Mexican Immigration in the United States
Publication Year: 2006
Published by: Russell Sage Foundation
TItle Page, Copyright, Dedication
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Mexican immigration to the United States—the oldest and largest uninterrupted migratory flow to this country—is in the midst of a fundamental transformation. This book is concerned with a central dimension of this change: the rise of new destinations of settled Mexican immigration. During the late 1980s and throughout the 1990s, Mexicans established new settlements in nontraditional...
CHAPTER 1. THE NEW GEOGRAPHY OF MEXICAN IMMIGRATION
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Mexican immigration has never been spread evenly across the United States. Historically, a few key states, mostly in the southwest, attracted the large majority of immigrants from Mexico. This pattern of regional concentration was partly a matter of geography, of course. The four states that border Mexico—California, Arizona, New Mexico, and Texas— naturally assumed greater importance...
PART I: PROCESSES OF IMMIGRANT COMMUNITY FORMATION AND ECONOMIC INCORPORATION
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CHAPTER 2. THE GREAT PLAINS MIGRATION:MEXICANOS AND LATINOS IN NEBRASKA
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At first glance, Nebraska meets the definition of a new destination for Mexican migration. A combination of forces converging toward the end of the 1980s culminated in an unprecedented growth of the state’s Latino population. However, as we take stock of what is “new,” it is important not to lose sight of what is old...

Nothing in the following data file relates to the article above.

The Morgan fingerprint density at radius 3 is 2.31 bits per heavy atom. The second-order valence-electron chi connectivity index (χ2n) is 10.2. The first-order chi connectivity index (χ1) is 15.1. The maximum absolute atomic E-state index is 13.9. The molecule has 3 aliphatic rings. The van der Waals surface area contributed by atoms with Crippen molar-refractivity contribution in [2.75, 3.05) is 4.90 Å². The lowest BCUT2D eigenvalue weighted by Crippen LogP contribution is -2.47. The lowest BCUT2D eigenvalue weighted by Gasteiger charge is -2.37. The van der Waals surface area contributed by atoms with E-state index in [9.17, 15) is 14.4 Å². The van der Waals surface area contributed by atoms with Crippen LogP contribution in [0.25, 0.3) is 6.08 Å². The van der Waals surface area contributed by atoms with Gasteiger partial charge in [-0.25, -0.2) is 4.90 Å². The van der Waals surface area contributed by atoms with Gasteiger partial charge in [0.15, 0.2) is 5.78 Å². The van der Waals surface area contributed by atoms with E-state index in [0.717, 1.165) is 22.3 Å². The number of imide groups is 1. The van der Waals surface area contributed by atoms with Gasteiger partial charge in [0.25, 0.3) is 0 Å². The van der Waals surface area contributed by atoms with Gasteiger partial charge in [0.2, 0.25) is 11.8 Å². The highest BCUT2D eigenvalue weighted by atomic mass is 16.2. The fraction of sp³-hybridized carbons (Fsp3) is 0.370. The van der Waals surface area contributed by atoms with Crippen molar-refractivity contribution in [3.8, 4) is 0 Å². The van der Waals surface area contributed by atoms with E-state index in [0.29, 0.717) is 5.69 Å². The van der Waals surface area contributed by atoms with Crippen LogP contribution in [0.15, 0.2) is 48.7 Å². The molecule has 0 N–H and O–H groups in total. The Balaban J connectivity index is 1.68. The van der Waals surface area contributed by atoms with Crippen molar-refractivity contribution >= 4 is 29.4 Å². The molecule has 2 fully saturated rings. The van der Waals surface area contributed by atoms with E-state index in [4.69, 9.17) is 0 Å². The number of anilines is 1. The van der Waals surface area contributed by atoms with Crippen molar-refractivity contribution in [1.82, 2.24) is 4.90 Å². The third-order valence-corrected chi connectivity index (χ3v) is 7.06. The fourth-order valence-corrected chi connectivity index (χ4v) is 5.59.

CHAPTER 3. RURAL INDUSTRY AND MEXICAN IMMIGRATION AND SETTLEMENT IN NORTH CAROLINA
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Sometime during the early 1990s, while I was conducting studies of workers and work in the Midwest and mid-Atlantic states, a labor contractor who moved work crews among southern states for agricultural harvests told me that he refused to take crews north of the North Carolina– Virginia line...
CHAPTER 4. THE ECONOMIC INCORPORATIONOF MEXICAN IMMIGRANTS IN SOUTHERN LOUISIANA: A TALE OF TWO CITIES
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By the end of the twentieth century, the United States had witnessed dramatic demographic changes. Among these were shifts in immigration. Since 1965, more than twenty million migrants have entered the United States, more than the largest wave entering between 1880 and 1914 (U.S. Department of Justice 1997)...
PART II: LOCAL IMPACTS AND REACTIONS FROM ESTABLISHED RESIDENTS
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CHAPTER 5. BRIDGING THE COMMUNITY: NATIVISM,ACTIVISM, AND THE POLITICS OF INCLUSION IN A MEXICAN SETTLEMENT IN PENNSYLVANIA